Humor 242

Humor is an effective way of engaging audience attention or “capturing eyeballs.”

The Influences of Commercial Advertising 242

Dove Evolution 244

Dove brand produced a series of commercials that, rather than promote artificial beauty, encouraged young women to embrace and nurture their natural beauty, body and self esteem.

Political Advertising: Making Us Vote for It 245

Johnson Daisy Girl 245

Sometimes negative messages are far from subtle, as depicted in this 1964 Lyndon Johnson ad, which played on the Cold War fears of most Americans at the time.

Kerry Swift Boat Vets 246

The Republican political action group called the Swift Boat Veterans for Truth, created a series of television ads questioning the actions of 2004 Democratic presidential candidate John Kerry.

Clinton 3 A.M. 247

When then Senator Barack Obama tenaciously held on to the lead in the closely contested Democratic primary race, then Senator Hillary Clinton came out with this ad spot.

Public Relations: Building and Managing Image 247

Tracing the History of American Public Relations 248

Public Relations Today 249

Fair Advocacy 249

Content Creation 249

360-Degree Campaigning 250

Developing Public Interest: Paparazzi and Promoters 251

Developing Public Trust: PR Ethics 251

Raising Social Awareness: The PSA 252

Sample PSAs 254

Anti-drinking and anti-smoking ads, such as the ones shown in this video, reinforce the health and safety risks of alcohol and tobacco use, especially to younger audiences.

Facilitating Communication: Diversity in New PR 255

Conclusion: Selling Ideas, Framing Perceptions 256


9 Media Industry 258

In this chapter we take a look inside the fascinating and often complex world of the business and economics of the media industry and the forces and challenges driving the industry in the 21st century.

Tracing American Media Ownership 262

Vertical Integration: Process and Impact 263

Public Corporations and Private Ownership 264

Localism: A Model Alternative 265

Content Control from the Boardroom 266

News Corporation: Agenda or Profit? 266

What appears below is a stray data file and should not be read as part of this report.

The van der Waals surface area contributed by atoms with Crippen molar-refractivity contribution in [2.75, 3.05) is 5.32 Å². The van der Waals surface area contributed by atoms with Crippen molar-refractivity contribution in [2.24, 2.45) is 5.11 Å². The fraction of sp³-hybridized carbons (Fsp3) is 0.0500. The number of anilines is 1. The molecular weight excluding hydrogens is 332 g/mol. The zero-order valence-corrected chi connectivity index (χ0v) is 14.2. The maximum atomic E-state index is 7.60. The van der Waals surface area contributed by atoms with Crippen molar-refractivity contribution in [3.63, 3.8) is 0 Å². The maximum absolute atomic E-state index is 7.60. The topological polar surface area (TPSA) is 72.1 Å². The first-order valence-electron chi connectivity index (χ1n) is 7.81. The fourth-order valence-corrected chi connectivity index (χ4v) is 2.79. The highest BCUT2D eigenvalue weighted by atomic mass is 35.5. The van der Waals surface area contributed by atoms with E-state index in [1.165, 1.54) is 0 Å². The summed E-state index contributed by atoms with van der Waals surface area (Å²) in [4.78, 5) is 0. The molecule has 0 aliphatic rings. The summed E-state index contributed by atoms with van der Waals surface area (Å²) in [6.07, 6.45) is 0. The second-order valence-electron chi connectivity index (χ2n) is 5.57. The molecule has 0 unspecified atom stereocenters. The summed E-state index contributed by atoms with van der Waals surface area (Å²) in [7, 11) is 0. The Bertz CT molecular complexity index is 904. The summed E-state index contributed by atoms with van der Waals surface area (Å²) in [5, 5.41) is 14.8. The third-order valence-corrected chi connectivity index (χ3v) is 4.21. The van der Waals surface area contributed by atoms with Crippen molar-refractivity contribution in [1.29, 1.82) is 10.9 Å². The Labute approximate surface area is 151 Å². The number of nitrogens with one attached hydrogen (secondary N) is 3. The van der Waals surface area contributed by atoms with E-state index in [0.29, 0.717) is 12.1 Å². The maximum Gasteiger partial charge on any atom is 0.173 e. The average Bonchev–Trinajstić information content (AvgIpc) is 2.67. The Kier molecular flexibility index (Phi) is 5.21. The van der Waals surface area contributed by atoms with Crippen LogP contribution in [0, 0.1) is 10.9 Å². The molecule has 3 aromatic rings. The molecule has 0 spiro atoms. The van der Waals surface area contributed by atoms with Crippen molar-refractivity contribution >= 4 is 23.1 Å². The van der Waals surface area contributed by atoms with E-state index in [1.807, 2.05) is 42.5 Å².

Corporate Influence on the News 267

An excerpt from Outfoxed: Rupert Murdoch’s War on Journalism, highlighting public concerns over corporate control over news.

Catering to the Local Audiences 267

The Economics of Media: Three Models 268

The American Commercial Model 269

The Public Sphere Model 271

The New Media Model: The Internet Alternative 272

Arianna Huffington 274

The Huffington Post’s successful business model is helping to drive the migration of newspapers and news organizations onto the Web.

The Federal Communication Commission 276

Regulation 277

Deregulation 277

The Business of Music and Sound Recording 278

Technology Turns the Tide: Music Makes Money 278

The Recording Industry 279

Race Music: The Predecessor to Rhythm and Blues 280

The Business of Radio 281

Commercial Radio: Beginnings 281

Recording Technologies Drive Radio Content 282

Going Digital: The Demise of Music on the Radio 283

The Business of Television and Film 285

The Audience Is “King” 287

Finding the Right Audience: Targeting Factors 287

Audiences Under the Influence: Media Effects 288

Researching the Audience: Identifying Trends 289

Targeting the Children’s Audience 290

Empowering the Passive Media Consumer 291

The Effects of Media Globalization 292

Trade-offs 292

Distribution 294

Conclusion: Surviving the Business of Mass Media in the Digital Age 294


10 Media Bias 296

This chapter explores why some media outlets show specific bias and identifies the different forms of bias that exist; it also takes a critical look at the audience’s role in driving bias in the media.

The Building Blocks of Bias 300

Catherine Crier on Media Bias 301

Catherine Crier, former State Supreme Court judge, author, and TV host discusses media bias.

Are the Media Always Biased? 301

Packaging Media Bias 302

Types of Media Bias 304

Bias by Selection 305

Bias by Extraordinary Experiences 305

Bias by Market Demand 306

Perspectives on Media Bias 307

Multiple perspectives on bias in the media from top personalities in the field.

The Economics of Media Bias 308

Corporate Control of the Media Message 309